“Governments are looking at this and thinking: do we want a Chinese company capturing this future prospect of a one-trillion dollar market cap and the US said ‘no’ – they want to capture that in the US.”

Arm is the best example of a British asset being sold off. The Cambridge-based company has been designing chips since the 1980s. With Arm-designed processors powering 95% of the world’s smartphones, it was the jewel in the crown of UK technology until it was bought by Japanese company SoftBank in 2016 for $32 billion.

It’s now up for sale again, and there are fears that it could face a bleak future depending on who buys it. “The one saving grace about SoftBank was that it wasn’t a chip company, and retained Arm’s neutrality,” Arm co-founder, Hermann Hauser told the BBC recently. “If it becomes part of Nvidia, most of the licensees are competitors of Nvidia, and will of course then look for an alternative to Arm. It will become one of the Nvidia divisions, and all the decisions will be made in America, no longer in Cambridge.”

According to Hauser, the fact that SoftBank is hungry for a deal means a UK buyback would make perfect sense. He argues that if the UK could afford £500 billion to bail out banks, why not invest a few billion in a profitable, strategically important technology player? “The great opportunity that the cash needs of SoftBank presents is to bring Arm back home and take it public, with the support of the British government,” he said. “It’s not about the money, it’s the industrial strategy statements that the government can make.”

Leave it be 

Despite the calls for greater government intervention, there are concerns it could deter investors and startups from locating in the UK. Given the goal of many startups is to reach, say, a million users and sell, experts say too much intervention might force them to look elsewhere when founding a business. “With DeepMind [bought by Google] it was a genuine acquisition – it’s not like they didn’t have a choice about selling it,” said Palitha Konara, senior lecturer in international business at the University of Sussex.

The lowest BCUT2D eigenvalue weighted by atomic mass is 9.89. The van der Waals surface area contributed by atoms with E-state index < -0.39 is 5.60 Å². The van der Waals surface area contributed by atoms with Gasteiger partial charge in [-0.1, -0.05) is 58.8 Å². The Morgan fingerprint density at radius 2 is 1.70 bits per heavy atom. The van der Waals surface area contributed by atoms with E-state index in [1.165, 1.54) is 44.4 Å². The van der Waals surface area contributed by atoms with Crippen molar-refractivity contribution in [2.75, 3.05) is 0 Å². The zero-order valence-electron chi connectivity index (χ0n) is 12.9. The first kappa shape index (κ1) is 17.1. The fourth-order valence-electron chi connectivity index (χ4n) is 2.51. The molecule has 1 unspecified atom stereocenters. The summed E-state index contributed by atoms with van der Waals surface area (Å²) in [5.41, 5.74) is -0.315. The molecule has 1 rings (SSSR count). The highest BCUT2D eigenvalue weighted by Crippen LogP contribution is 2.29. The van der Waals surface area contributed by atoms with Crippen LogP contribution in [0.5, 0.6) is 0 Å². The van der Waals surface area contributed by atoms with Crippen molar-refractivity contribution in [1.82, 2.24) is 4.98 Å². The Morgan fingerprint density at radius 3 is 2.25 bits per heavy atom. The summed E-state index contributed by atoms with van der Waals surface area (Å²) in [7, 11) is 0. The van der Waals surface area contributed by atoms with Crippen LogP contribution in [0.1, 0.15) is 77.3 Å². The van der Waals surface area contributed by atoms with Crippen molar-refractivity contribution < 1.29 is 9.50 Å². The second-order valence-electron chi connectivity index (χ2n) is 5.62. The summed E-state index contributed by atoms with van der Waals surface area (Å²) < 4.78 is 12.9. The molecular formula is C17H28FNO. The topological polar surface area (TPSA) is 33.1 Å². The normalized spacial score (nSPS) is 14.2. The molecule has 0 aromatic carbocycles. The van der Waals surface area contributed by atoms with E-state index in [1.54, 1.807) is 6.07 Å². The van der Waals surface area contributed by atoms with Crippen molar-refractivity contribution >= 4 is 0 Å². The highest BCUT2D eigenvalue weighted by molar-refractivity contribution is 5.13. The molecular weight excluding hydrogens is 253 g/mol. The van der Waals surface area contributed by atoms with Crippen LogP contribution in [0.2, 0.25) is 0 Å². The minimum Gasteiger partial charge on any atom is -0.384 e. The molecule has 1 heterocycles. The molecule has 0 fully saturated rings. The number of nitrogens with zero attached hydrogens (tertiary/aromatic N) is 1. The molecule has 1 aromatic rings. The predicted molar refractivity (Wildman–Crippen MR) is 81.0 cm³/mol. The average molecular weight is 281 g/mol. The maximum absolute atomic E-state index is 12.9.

“If the government was going to intervene to that extent it might well be counterproductive, because a lot of the good acquisitions would not take place and that could stop people setting up in the UK.” 

There are also fears that the UK doesn’t have the economic clout to keep tech companies on our shores. We spoke with one former industry-government liaison professional who didn’t want to be named. “The UK keeps making interesting innovative tech companies of a decent size, good talent and growth and they get the attention of other people and become strategically valuable businesses to acquire – that’s a good thing,” he said. 

“We can grow to a certain scale, but there are limitations,” he added. “There are large players in the platform markets who have the money and capacity to buy people out. That’s a global competition question that hasn’t been solved. The reality is that this is always going to happen to an economy the size of the UK that keeps making innovative things.” 

There are also questions over whether the government is really capable of working out when and where to invest. “Would you trust them to be the ones saying we can predict what Arm’s business plan should be in ten years’ time?” said one of our commentators, who asked for the comment to be unattributed.